BIOBASE Biological Databases GmbH,
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D-38304 Wolfenbüttel, Germany,
1To whom correspondence should be addressed
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Today, with a number of complete genomes at hand, one of the major tasks of bioinformatics is to develop methods for the identification of gene regulatory regions.
Here, we present MATCH™ - a weight matrix-based tool for searching putative transcription factor binding sites in DNA sequences. MATCH™ is closely interconnected and distributed together with the TRANSFAC® database [Wingender et al., 2001]. In particular, MATCH™ uses a matrix library derived from matrices collected in TRANSFAC® and therefore provides the possibility to search for a great variety of different transcription factor binding sites. We have developed a WWW interface and a graphical representation of the program output. The user may construct and save his/her specific user profiles which are selected subsets of matrices including default or user-defined cut-off values.
A public version of the MATCH™ tool is available at http://www.gene-regulation.com/pub/programs.html#match.
MATCHTM Algorithm. The algorithm uses two values to score putative hits: the matrix similarity score and the core similarity score resembling herein the previously published MatInspector algorithm [Quandt et al., 1995]. The matrix similarity score is a weight for the quality of a match between the sequence and the matrix, whereas the core similarity weights the quality of a match between the sequence and the core sequence of a matrix, which consists of the five most conserved consecutive positions in a matrix. Both scores range from 0 to 1 where 1 denotes the exact match.
The core similarity allows a pre-selection of possible matches, as the matrix similarity score is only calculated for those matches, whose core similarity score exceeds a certain cut-off. This increases the speed of the algorithm. By using 0 as core similarity cut-off, this feature can be turned off.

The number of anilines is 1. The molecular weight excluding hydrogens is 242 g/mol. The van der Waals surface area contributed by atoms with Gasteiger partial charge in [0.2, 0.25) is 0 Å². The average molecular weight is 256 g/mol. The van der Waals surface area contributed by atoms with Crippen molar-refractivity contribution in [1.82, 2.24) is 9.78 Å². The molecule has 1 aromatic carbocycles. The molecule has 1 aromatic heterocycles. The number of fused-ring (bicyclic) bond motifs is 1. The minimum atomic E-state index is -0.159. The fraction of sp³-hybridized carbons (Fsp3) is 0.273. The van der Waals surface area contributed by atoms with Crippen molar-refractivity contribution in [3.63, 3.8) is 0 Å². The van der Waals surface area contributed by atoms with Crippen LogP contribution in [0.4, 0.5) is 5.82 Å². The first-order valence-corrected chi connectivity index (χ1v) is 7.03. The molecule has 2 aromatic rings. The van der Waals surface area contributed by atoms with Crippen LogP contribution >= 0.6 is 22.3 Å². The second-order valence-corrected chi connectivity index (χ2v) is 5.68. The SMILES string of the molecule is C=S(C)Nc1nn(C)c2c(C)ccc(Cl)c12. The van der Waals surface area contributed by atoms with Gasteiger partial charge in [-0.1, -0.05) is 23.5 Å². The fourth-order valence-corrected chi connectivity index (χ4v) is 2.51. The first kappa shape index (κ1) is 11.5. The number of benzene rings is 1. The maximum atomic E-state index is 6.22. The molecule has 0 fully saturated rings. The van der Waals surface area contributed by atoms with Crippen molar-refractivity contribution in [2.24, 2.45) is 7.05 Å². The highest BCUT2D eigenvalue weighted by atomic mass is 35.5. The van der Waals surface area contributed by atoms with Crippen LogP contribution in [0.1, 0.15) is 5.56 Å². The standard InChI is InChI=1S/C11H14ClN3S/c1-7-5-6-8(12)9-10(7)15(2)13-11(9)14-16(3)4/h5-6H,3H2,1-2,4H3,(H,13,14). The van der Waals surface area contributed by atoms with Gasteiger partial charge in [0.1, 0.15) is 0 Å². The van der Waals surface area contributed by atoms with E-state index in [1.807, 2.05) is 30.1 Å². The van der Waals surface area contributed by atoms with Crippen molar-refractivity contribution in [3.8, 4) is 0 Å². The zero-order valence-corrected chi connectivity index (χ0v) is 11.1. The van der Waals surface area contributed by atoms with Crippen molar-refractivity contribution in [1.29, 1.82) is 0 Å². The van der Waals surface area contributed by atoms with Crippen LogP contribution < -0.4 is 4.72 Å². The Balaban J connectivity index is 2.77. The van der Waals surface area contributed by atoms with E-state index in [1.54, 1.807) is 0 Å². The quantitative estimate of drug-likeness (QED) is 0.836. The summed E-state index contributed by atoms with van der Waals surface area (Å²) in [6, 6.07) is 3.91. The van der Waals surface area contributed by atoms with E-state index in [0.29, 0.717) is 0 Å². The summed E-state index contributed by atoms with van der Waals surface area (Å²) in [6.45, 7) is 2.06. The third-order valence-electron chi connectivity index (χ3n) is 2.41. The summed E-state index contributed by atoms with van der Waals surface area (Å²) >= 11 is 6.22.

When searching a sequence with MATCH™ a cut-off for the matrix similarity score is used to filter significant matches out of the high amount of possible matches.
The appropriate cut-off selection is very important and depends largely on the user's objectives. Exact matches between matrix and sequence can lack any biological relevance since some transcription factors have low affinity binding sites of biological significance. So, we have calculated three different kinds of cut-offs, each answering a different purpose.
Matrix Similarity cut-off estimation.
Cut-offs minimizing the false negative rate (minFN).
We have estimated the cut-offs to minimize false negative matches by two different ways. As a first approach, we used the weight matrices themselves to calculate the probability of a nucleotide to occur at a certain position of a binding site. Based on these probabilities we have generated a set of oligonucleotides for each matrix of TRANSFAC® 5.1 and applied MATCHTM to this set without using any cut-offs. Then we set the cut-off to a value that provides recognition of at least 90% of a set of oligonucleotides. We decided to tolerate an error rate of ten percent taking into account that the respective set of oligonucleotides might contain weak representatives. We call these cut-offs minFN10 cut-offs.
In the second approach we mainly followed [Pickert et al., 1998]. We have applied individual matrices to sets of corresponding genomic binding sites collected in TRANSFAC® 5.1. In contrast to [Pickert et al., 1998]) we did not only include those sites in our test sets which were used to calculate a matrix, but all genomic binding sites for the binding factor of the respective matrix which are contained in TRANSFAC® 5.1. Each of these binding sites was prolonged by ten base pairs at each end with the help of the corresponding EMBL entry. Sets containing at least 15 individual binding sites were used which allowed us to apply this approach onto 111 matrices. Here, we considered a cut-off which leads to 0% false negative matches as minFN cut-off, i.e. the cut-off which allows to recognize all TRANSFAC® sites of the sample.